to reseed my lawn, I have to build a run for my free range chickens?

Discussion in 'Chicken Behaviors and Egglaying' started by siouxbee, Feb 18, 2008.

  1. siouxbee

    siouxbee Chillin' With My Peeps

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    Our lawn is in pretty bad shape, and we were going to re-seed this year by raking good and putting down appropriate grass seed. But duh, I won't be able to free range my hens during this time, right? They'll just eat it all up.

    I don't have a big run for them (7 hens, 3 roos in a 4 x 8 coop over a 4 x 8 run) since they run around the yard and into the woods all day long.

    Do I have any options other than building a bigger run?
     
  2. Chickemee

    Chickemee Chillin' With My Peeps

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    Maybe you could fence off the part of your lawn you want to fix.
     
  3. siouxbee

    siouxbee Chillin' With My Peeps

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    yeah, I guess I'll resign myself to building them a run, because my entire lawn is in bad shape. oh well.

    anyone have any ideas how long they'll have to stay off the newly seeded lawn before the grass seedlings are hardy enough?
     
  4. Aun <HIS><

    Aun <HIS>< Chillin' With My Peeps

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    Yea, that's tough. A 4x8 for 10 chickens (3 roos!) probably won't be big enough for them, especially considering they won't be able to go on the grass for a long time. Otherwise, they'll just eat up the new grass. Three roos in that space for a long time would be really hard on them, I would think.
     
  5. Aun <HIS><

    Aun <HIS>< Chillin' With My Peeps

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    If it were me, I'd keep them off of it for an entire season.
     
  6. siouxbee

    siouxbee Chillin' With My Peeps

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    Yeah, one is a wyandotte, and the other 2 are black silkies, but I haven't been able to find a home for them where they won't end up in the stewpot. These guys are our family -- and we're vegetarians! ;-)

    a whole season? argh! should've done the lawn before we got the chicks! oh well. guess I'm in for a crappy lawn.
     
  7. kstaven

    kstaven Overrun With Chickens Premium Member

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    Rake in grass seed and clover. The clover will come up first and act like a cover crop allowing the roots of the grass to get established.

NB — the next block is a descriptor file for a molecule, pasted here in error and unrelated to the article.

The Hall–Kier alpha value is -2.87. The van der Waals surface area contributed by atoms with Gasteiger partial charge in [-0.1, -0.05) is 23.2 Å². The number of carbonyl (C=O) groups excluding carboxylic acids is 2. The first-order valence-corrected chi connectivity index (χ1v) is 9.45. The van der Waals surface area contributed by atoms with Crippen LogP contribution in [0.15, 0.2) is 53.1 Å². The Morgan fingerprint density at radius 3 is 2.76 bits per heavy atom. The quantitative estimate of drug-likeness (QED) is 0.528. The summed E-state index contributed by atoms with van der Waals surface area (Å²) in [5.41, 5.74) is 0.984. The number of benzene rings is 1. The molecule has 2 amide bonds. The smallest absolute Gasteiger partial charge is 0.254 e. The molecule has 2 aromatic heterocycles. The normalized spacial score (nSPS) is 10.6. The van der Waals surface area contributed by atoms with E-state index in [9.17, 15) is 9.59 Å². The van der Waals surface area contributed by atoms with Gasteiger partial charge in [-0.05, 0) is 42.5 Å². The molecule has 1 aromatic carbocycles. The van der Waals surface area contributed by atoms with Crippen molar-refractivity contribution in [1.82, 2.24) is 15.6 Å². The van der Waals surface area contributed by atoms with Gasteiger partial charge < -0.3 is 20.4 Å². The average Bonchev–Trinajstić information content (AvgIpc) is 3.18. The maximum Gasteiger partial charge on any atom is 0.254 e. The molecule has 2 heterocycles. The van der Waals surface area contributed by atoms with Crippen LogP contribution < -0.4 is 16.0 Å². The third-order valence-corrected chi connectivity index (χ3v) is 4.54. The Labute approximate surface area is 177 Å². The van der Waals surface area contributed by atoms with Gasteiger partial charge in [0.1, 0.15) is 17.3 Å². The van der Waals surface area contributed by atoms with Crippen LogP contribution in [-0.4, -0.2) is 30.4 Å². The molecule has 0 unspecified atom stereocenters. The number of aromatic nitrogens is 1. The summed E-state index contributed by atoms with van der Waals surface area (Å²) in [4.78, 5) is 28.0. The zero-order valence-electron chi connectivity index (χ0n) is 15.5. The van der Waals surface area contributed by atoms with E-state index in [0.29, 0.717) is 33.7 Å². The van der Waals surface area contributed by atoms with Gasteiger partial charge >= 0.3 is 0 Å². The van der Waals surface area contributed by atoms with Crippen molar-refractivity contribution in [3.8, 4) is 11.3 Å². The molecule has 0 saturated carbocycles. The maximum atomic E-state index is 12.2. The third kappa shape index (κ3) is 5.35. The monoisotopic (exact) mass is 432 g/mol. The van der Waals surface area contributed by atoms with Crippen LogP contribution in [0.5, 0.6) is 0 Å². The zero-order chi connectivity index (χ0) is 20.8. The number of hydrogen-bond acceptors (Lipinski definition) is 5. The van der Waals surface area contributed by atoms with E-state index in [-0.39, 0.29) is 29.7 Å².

8. SeaChick

    SeaChick Chillin' With My Peeps

    Apr 25, 2007
    Southern Maine
    Siouxbee,
    I am not sure where you live, but in the NE here, fall is the best time to reseed a lawn (or very early spring), because of crabgrass. It only germinates in warm (no frost) weather, so if you try to reseed a lawn up here in warm weather, you'll end up with mostly crabgrass, especially by the second year. Here in southern Maine, the BEST time to reseed a lawn is in the first half of October. The grass has enough warm days to establish -it doesn't mind a little frost- without competition from crabgrass.

    In any case, does your yard have any part of it that's not grass where the chickens could still roam, like around the perimeter? Last summer I used a cheap roll of wire fencing that I just propped up in various places to kep the girls off a particular area (or made a circular "corral" where I WANTED them to be). They totally respected the fence even though it was only 3 feet tall and could be knocked over by a gust of wind!!


    One thought I had is that you could use such fencing to close off half your lawn this early spring, and reseed it, get it growing all summer.... and then in fall, fence off the other half and reseed, and it'll be good by next spring.

    One last thing: we had really good luck (doing a whole huge lawn reseeding) with the products from gardensalive.com. All of their lawn fertilizers and stuff are , if not organic, at least free of toxic chemical perticides and herbicides. Now that we have chickens I won't use any traditional petrochemical fertilzers or treated seeds in our lawn because the girls eat the grass and we eat the eggs!

    Hope this helps,
    Stacey
     
    Last edited: Feb 19, 2008
  9. All my hens are roosters

    All my hens are roosters Out Of The Brooder

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    With only 10 chickens I wouldn't worry about it unless your lawn is really small. Sure, they will do a good job thinning out the new lawn, but shouldn't be able to munch it all. Try it and if it's really a disaster, THEN think about building a run. I'd agree that 3 roos in that close of quarters with hens is likely to be a difficult scenario.
     
  10. dlhunicorn

    dlhunicorn Human Encyclopedia

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    If it were me I would simply buy turf.... I have never had much luck with seeding and when I finally did break down and bought it I kicked myself for not having done so ages ago.
     

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